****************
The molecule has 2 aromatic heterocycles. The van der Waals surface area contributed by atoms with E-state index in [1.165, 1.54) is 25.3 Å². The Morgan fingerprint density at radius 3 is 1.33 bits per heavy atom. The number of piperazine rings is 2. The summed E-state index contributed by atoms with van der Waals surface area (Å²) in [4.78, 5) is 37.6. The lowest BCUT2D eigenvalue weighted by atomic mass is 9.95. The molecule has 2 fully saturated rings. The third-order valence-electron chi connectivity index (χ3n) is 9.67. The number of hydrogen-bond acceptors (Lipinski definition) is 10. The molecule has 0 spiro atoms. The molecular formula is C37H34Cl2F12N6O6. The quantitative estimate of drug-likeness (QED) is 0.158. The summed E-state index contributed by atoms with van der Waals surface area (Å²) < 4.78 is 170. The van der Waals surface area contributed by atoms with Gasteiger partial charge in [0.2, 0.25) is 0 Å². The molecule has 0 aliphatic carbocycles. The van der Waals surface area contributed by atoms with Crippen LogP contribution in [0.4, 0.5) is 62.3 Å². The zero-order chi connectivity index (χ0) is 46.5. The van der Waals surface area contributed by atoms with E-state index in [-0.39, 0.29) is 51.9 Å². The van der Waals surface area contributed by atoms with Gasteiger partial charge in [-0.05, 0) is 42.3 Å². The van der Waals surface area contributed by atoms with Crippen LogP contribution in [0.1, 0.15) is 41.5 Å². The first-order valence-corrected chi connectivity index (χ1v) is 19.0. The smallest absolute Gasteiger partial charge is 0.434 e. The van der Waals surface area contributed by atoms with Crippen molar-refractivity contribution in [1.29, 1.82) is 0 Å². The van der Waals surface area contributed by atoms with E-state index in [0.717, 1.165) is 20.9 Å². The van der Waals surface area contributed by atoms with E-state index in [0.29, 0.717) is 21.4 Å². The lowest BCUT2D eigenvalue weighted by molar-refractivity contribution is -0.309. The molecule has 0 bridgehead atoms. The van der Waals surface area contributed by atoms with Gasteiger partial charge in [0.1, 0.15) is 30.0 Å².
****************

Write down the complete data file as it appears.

The molecule has 2 aromatic heterocycles. The van der Waals surface area contributed by atoms with E-state index in [1.165, 1.54) is 25.3 Å². The Morgan fingerprint density at radius 3 is 1.33 bits per heavy atom. The number of piperazine rings is 2. The summed E-state index contributed by atoms with van der Waals surface area (Å²) in [4.78, 5) is 37.6. The lowest BCUT2D eigenvalue weighted by atomic mass is 9.95. The molecule has 2 fully saturated rings. The third-order valence-electron chi connectivity index (χ3n) is 9.67. The number of hydrogen-bond acceptors (Lipinski definition) is 10. The molecule has 0 spiro atoms. The molecular formula is C37H34Cl2F12N6O6. The quantitative estimate of drug-likeness (QED) is 0.158. The summed E-state index contributed by atoms with van der Waals surface area (Å²) < 4.78 is 170. The van der Waals surface area contributed by atoms with Gasteiger partial charge in [0.2, 0.25) is 0 Å². The molecule has 0 aliphatic carbocycles. The van der Waals surface area contributed by atoms with Crippen LogP contribution in [0.4, 0.5) is 62.3 Å². The zero-order chi connectivity index (χ0) is 46.5. The van der Waals surface area contributed by atoms with E-state index in [-0.39, 0.29) is 51.9 Å². The van der Waals surface area contributed by atoms with Gasteiger partial charge in [-0.05, 0) is 42.3 Å². The van der Waals surface area contributed by atoms with Crippen LogP contribution in [0.1, 0.15) is 41.5 Å². The first-order valence-corrected chi connectivity index (χ1v) is 19.0. The smallest absolute Gasteiger partial charge is 0.434 e. The van der Waals surface area contributed by atoms with Crippen molar-refractivity contribution in [1.29, 1.82) is 0 Å². The van der Waals surface area contributed by atoms with E-state index in [0.717, 1.165) is 20.9 Å². The van der Waals surface area contributed by atoms with E-state index in [0.29, 0.717) is 21.4 Å². The lowest BCUT2D eigenvalue weighted by molar-refractivity contribution is -0.309. The molecule has 0 bridgehead atoms. The van der Waals surface area contributed by atoms with Gasteiger partial charge in [0.1, 0.15) is 30.0 Å².